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Cybernetics and Systems Thought as a Salvation for Educational Problems
University of Gävle, Faculty of Education and Business Studies, Department of Educational sciences, Educational science, Curriculum studies. (SEP)
University of Gävle, Faculty of Education and Business Studies, Department of Educational sciences, Educational science, Education. (SEP)
2019 (English)Conference paper, Oral presentation with published abstract (Refereed)
Abstract [en]

This paper presents a comparison between two national educational contexts – the Soviet Union and Sweden. The countries exhibit similarities on how education was thought in relation to cybernetics (for a description of the early thinking of cybernetics, see Wiener, 1948) and ‘systems thought’ (for a description, see Heyck, 2015) from the early 1960s and onwards. By performing our study, we are able to historicize some of the prerequisites for the contemporary beliefs in education such as accountability, ‘evidence-based education’, and ‘feedback’.

The history of Soviet cybernetics is a history of rebellion and conformity, enchantment and disappointment. This is a story of fascination with a new revolutionary language, which eventually gave way to a frustration when this new language was appropriated by the Soviet nomenclature (Gerovitch, 2002). But, it is also a history of how a new educational language and a new way of reasoning (cf. Hacking, 1990) on education was developed that embraced all educational ‘things’ in terms of organization, structure, system, function, and process (cf. Heyck, 2015). In this way, Soviet cybernetics in education carried a promise and a means of ‘salvation’ for making the educational sciences more ‘objective’ and ‘evidence-based’.

In the Swedish case, we acknowledge cybernetics and ‘systems thought’ as something growing into a specific intellectual tradition, commonly labeled as a ‘systems approach’ (Kaijser & Tiberg, 2000). It has advanced into different fields of science, such as systems analysis, policy analysis and futures studies. The ‘systems approach’, combining cybernetics and ‘systems thought’, also entered the field of education through the language of behaviorism (Bosseldal, 2019) and ‘education technology’.

Our paper is elaborative in its purpose: When dealing with data we firstly present articles important for the phase when cybernetics and ‘systems thought’ were introduced in the educational sciences in the USSR and Sweden (1960s an onwards). In the analysis of these texts we conclude that cybernetics and ‘systems thought’, carried a promise of ‘imagined futures’ (Beckert, 2016) and a tool for resolving some of the perceived educational problems at that time.  Secondly, we analyze (text)books published with a mission of introducing cybernetics and ‘systems thought’ to Soviet and Swedish teachers and students. In performing this task, we are able to demonstrate how cybernetics and ‘systems thought’ changed the organization, practices and roles within education creating a new ‘technology’ of teaching and learning; this is specifically demonstrated in relation to changes in curriculum, pedagogy and evaluation (cf. Bernstein, 1975).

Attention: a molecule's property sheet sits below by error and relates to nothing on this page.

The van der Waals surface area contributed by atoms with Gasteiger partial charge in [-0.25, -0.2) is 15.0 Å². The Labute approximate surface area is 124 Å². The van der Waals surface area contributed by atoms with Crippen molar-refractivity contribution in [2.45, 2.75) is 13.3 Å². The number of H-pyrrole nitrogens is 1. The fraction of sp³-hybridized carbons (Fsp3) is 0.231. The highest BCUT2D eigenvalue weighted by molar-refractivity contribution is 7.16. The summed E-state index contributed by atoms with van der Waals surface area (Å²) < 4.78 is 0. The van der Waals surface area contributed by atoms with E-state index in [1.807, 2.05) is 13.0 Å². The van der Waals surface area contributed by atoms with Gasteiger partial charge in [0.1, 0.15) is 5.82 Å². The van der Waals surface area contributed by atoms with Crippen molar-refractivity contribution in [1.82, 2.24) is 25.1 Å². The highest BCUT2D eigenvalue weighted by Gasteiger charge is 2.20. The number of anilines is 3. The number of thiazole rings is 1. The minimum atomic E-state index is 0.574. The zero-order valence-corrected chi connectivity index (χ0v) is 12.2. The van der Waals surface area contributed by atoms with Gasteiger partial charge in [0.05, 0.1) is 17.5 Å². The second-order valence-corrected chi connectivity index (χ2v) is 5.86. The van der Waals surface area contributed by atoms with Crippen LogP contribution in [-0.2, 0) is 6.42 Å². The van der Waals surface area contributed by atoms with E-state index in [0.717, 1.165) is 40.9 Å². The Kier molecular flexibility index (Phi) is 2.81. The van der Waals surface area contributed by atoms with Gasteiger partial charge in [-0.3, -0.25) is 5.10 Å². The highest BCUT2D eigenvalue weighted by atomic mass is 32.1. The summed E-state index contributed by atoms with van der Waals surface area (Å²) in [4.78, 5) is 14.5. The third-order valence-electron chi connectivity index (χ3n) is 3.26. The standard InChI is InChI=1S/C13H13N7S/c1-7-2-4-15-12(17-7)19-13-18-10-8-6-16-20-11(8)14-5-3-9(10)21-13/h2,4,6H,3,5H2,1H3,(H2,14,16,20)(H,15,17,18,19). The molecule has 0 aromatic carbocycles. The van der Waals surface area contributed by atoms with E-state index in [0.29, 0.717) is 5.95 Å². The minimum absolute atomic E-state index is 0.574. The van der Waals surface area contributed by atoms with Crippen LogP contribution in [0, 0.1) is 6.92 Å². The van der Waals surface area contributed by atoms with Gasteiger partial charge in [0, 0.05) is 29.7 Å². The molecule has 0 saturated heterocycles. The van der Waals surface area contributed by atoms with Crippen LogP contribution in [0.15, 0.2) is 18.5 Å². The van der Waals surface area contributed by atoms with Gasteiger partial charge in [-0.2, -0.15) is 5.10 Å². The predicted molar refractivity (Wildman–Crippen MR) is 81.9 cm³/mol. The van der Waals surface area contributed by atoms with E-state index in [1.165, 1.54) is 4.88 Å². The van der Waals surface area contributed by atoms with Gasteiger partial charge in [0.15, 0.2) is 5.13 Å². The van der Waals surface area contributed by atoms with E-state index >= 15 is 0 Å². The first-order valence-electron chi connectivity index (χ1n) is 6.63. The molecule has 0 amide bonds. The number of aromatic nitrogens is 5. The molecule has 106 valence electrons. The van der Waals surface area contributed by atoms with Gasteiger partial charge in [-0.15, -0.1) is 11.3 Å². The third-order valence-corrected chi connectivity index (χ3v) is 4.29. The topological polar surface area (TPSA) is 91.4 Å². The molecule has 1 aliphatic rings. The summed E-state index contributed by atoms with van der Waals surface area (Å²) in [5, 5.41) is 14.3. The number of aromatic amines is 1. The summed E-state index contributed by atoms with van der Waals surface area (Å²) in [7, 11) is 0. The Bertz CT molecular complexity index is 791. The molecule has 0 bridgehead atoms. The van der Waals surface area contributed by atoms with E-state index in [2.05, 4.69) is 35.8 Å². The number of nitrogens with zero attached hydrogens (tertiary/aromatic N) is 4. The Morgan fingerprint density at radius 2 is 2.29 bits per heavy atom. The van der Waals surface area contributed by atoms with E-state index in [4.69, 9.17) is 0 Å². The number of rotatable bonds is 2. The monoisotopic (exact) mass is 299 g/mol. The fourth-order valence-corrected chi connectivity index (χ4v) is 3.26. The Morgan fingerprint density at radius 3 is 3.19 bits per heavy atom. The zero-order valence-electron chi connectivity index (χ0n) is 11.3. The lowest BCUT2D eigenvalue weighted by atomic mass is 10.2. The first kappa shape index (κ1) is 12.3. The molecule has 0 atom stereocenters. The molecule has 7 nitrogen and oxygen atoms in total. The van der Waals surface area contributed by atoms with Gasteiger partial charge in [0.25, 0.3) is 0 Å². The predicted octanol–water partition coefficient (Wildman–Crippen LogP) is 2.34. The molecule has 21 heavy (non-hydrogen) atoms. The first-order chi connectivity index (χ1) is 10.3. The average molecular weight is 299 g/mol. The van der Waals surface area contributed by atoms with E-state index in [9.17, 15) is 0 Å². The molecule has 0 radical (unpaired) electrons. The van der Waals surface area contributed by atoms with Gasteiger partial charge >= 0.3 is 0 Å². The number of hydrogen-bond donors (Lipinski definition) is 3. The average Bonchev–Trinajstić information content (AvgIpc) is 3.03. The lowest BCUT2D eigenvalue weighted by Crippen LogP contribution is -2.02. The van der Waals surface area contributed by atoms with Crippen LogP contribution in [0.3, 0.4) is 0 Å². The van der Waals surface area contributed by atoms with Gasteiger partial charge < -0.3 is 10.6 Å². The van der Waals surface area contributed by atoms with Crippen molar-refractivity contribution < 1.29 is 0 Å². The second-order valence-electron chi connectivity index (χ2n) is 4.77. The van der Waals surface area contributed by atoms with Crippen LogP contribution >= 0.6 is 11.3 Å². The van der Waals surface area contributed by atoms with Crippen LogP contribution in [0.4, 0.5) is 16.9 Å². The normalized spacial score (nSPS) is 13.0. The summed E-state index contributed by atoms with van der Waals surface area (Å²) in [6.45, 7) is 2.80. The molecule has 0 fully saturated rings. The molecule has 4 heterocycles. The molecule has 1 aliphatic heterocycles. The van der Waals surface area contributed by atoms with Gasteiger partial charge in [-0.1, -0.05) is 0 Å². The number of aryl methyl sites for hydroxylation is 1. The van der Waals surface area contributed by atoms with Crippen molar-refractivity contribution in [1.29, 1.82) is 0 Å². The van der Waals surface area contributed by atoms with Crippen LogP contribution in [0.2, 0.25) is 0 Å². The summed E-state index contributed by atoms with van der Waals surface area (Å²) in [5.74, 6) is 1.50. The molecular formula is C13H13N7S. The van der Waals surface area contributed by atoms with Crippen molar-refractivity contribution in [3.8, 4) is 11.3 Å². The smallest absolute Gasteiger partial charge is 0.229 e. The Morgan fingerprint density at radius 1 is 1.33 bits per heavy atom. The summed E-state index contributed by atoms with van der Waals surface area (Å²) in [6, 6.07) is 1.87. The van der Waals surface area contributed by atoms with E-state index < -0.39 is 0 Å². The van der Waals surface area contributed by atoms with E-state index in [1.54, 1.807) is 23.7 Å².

This setup allows us to elaborate on why and how the present reasoning on accountability, feedback, and evidence-based education are made intelligible.

References:

Beckert, J. (2016) Imagined Futures: Fictional Expectations and Capitalist Dynamics. Cambridge & London: Harvard University Press.

Bernstein, B. (1975) Class, Code and Control. Volume 3. Towards a Theory of Educational Transmissions. London: Routledge & Kegan Paul.

Bosseldal, I. (2019) Vart tog behaviorismen vägen? Social responsivitet mellan barn och vuxen, hund och människa. Lund: Lunds universitet.

Gerovitch, S. (2002) Newspeak to Cyberspeak: A History of Soviet Cybernetics. Cambridge & London: MIT Press.

Hacking, I. (1990) The Taming of Chance. Cambridge: Cambridge University Press.

Heyck, H. (2015) Age of System: Understanding the development of modern social science. Baltimore: John Hopkins University Press.

Kaijser, A. & Tiberg, J (2000) From Operations Research to Future Studies: The Establishment, Diffusion, and Transformation of the Systems Approach in Sweden. A. C. Hughes & T. P. Hughes (Ed.) Systems, Experts, and Computers: The Systems Approach in Management and Engineering, World War II and After. Cambridge & London: MIT Press.

Wiener, N. (1948) Cybernetics: or Control and Communication in the Animal and the Machine. Cambridge: MIT Press.

Place, publisher, year, edition, pages
2019.
National Category
Educational Sciences
Identifiers
URN: urn:nbn:se:hig:diva-30946OAI: oai:DiVA.org:hig-30946DiVA, id: diva2:1370070
Conference
NOCIES biannual conference & Global CIE Forum. Stockholm, October 10-11, 2019
Available from: 2019-11-13 Created: 2019-11-13 Last updated: 2019-11-14Bibliographically approved

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Mikhaylova, TatianaPettersson, Daniel

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CiteExportLink to record
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